FLSA2020-3: Addresses excludability of longevity payments from the regular rate of pay. This opinion rules that longevity payments made to employees that clearly “must or shall” be paid cannot be excluded and must be used to calculate the regular rate of pay.  However, if the longevity payment is worded as that it may or may not be awarded, up to the discretion of the employer, then it would not need to be included in the calculation for regular rate of pay.

FLSA2020-4: Addresses excludability of referral bonuses from the regular rate of pay. The employer is offering a referral bonus to employees not involved in recruiting or human resources and would be issued in two parts, one immediately and one if the employee is still employed after a year and so is the employee who was referred.  The opinion states that the first portion of the bonus would not be included in the regular rate of pay calculations as it is not remuneration for employment as it is a voluntary program.  However, the second installment of the bonus would be included as it would be considered the same as a longevity bonus. If the employee received the bonus whether they were still employed or not, it would not be includable.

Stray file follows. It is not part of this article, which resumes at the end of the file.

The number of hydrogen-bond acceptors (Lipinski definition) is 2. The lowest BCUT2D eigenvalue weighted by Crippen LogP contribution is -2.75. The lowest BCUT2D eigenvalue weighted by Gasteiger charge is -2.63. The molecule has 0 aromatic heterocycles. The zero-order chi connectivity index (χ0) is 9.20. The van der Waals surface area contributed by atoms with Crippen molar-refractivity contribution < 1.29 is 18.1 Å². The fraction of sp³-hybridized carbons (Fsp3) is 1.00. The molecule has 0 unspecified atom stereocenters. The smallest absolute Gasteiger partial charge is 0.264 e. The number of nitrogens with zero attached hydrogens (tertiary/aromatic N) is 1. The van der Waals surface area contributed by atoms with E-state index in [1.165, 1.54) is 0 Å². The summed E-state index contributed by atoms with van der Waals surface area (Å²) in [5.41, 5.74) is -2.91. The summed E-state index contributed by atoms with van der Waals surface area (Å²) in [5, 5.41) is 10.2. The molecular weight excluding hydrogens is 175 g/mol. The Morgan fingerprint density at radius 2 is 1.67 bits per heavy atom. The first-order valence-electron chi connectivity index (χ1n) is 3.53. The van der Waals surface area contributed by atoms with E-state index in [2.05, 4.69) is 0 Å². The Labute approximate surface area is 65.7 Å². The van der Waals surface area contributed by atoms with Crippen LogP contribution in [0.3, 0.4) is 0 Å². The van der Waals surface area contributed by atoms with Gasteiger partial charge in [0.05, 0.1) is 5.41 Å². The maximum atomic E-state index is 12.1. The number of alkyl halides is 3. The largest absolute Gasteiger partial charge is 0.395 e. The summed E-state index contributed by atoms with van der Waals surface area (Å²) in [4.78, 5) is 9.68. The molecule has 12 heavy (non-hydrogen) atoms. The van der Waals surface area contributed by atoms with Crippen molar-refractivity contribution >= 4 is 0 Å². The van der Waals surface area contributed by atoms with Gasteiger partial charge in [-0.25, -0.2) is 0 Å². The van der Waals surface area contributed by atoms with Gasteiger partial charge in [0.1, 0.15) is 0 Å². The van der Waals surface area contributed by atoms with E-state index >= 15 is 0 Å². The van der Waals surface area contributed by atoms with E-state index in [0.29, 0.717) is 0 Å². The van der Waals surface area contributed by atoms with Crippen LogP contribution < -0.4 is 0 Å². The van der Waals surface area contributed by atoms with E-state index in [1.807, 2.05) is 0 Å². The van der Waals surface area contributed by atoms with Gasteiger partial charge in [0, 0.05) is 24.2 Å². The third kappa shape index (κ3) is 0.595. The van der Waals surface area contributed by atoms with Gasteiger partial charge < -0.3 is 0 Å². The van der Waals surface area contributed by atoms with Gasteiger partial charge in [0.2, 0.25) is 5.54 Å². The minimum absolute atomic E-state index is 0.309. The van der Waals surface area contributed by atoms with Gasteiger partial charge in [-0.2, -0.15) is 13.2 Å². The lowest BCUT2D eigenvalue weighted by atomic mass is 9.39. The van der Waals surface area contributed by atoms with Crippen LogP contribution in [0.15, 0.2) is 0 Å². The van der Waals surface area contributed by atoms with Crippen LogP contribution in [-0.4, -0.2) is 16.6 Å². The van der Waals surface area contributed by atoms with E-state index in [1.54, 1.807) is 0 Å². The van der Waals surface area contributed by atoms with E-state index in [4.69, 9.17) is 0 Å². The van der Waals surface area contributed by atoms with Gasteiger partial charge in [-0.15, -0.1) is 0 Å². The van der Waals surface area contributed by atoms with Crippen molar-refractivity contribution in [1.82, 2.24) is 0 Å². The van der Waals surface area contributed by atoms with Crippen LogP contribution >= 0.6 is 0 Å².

FLSA2020-5: Addresses excludability of an employer’s contributions to a group-term life insurance policy from the regular rate of pay.  In essence, the opinion states that just because a wage paid is subject to federal taxes under the Internal Revenue Code, does not make the same payment includable in the regular rate of pay.